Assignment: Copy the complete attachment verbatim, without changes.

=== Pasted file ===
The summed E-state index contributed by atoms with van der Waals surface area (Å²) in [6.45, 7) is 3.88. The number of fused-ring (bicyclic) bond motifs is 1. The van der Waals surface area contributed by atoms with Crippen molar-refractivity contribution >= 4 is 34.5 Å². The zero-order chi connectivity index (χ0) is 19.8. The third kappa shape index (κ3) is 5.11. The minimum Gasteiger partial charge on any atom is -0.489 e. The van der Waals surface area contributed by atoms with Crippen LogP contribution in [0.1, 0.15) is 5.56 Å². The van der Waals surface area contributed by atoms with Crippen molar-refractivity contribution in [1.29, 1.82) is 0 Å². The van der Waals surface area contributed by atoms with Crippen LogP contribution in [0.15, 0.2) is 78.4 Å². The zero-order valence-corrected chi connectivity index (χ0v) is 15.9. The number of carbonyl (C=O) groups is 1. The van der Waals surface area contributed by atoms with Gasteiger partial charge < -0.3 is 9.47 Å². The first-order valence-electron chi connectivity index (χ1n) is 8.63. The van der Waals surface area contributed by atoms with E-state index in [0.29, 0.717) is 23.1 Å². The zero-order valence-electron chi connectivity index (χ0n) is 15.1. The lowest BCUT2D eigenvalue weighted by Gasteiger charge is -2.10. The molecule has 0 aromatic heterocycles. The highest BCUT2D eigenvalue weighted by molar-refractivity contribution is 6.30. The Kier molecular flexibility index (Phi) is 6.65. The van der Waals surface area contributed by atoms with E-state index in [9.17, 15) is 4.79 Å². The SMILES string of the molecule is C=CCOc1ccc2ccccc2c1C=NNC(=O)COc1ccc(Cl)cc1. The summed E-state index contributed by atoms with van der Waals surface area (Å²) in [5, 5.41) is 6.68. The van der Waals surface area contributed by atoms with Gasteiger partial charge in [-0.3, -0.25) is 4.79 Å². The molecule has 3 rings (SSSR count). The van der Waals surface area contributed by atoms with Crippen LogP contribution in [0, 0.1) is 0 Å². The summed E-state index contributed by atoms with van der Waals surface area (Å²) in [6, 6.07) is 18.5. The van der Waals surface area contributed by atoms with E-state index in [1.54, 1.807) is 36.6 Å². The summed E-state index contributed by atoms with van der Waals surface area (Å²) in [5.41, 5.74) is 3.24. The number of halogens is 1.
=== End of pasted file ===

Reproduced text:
The summed E-state index contributed by atoms with van der Waals surface area (Å²) in [6.45, 7) is 3.88. The number of fused-ring (bicyclic) bond motifs is 1. The van der Waals surface area contributed by atoms with Crippen molar-refractivity contribution >= 4 is 34.5 Å². The zero-order chi connectivity index (χ0) is 19.8. The third kappa shape index (κ3) is 5.11. The minimum Gasteiger partial charge on any atom is -0.489 e. The van der Waals surface area contributed by atoms with Crippen LogP contribution in [0.1, 0.15) is 5.56 Å². The van der Waals surface area contributed by atoms with Crippen molar-refractivity contribution in [1.29, 1.82) is 0 Å². The van der Waals surface area contributed by atoms with Crippen LogP contribution in [0.15, 0.2) is 78.4 Å². The zero-order valence-corrected chi connectivity index (χ0v) is 15.9. The number of carbonyl (C=O) groups is 1. The van der Waals surface area contributed by atoms with Gasteiger partial charge < -0.3 is 9.47 Å². The first-order valence-electron chi connectivity index (χ1n) is 8.63. The van der Waals surface area contributed by atoms with E-state index in [0.29, 0.717) is 23.1 Å². The zero-order valence-electron chi connectivity index (χ0n) is 15.1. The lowest BCUT2D eigenvalue weighted by Gasteiger charge is -2.10. The molecule has 0 aromatic heterocycles. The highest BCUT2D eigenvalue weighted by molar-refractivity contribution is 6.30. The Kier molecular flexibility index (Phi) is 6.65. The van der Waals surface area contributed by atoms with E-state index in [9.17, 15) is 4.79 Å². The SMILES string of the molecule is C=CCOc1ccc2ccccc2c1C=NNC(=O)COc1ccc(Cl)cc1. The summed E-state index contributed by atoms with van der Waals surface area (Å²) in [5, 5.41) is 6.68. The van der Waals surface area contributed by atoms with Gasteiger partial charge in [-0.3, -0.25) is 4.79 Å². The molecule has 3 rings (SSSR count). The van der Waals surface area contributed by atoms with Crippen LogP contribution in [0, 0.1) is 0 Å². The summed E-state index contributed by atoms with van der Waals surface area (Å²) in [6, 6.07) is 18.5. The van der Waals surface area contributed by atoms with E-state index in [1.54, 1.807) is 36.6 Å². The summed E-state index contributed by atoms with van der Waals surface area (Å²) in [5.41, 5.74) is 3.24. The number of halogens is 1.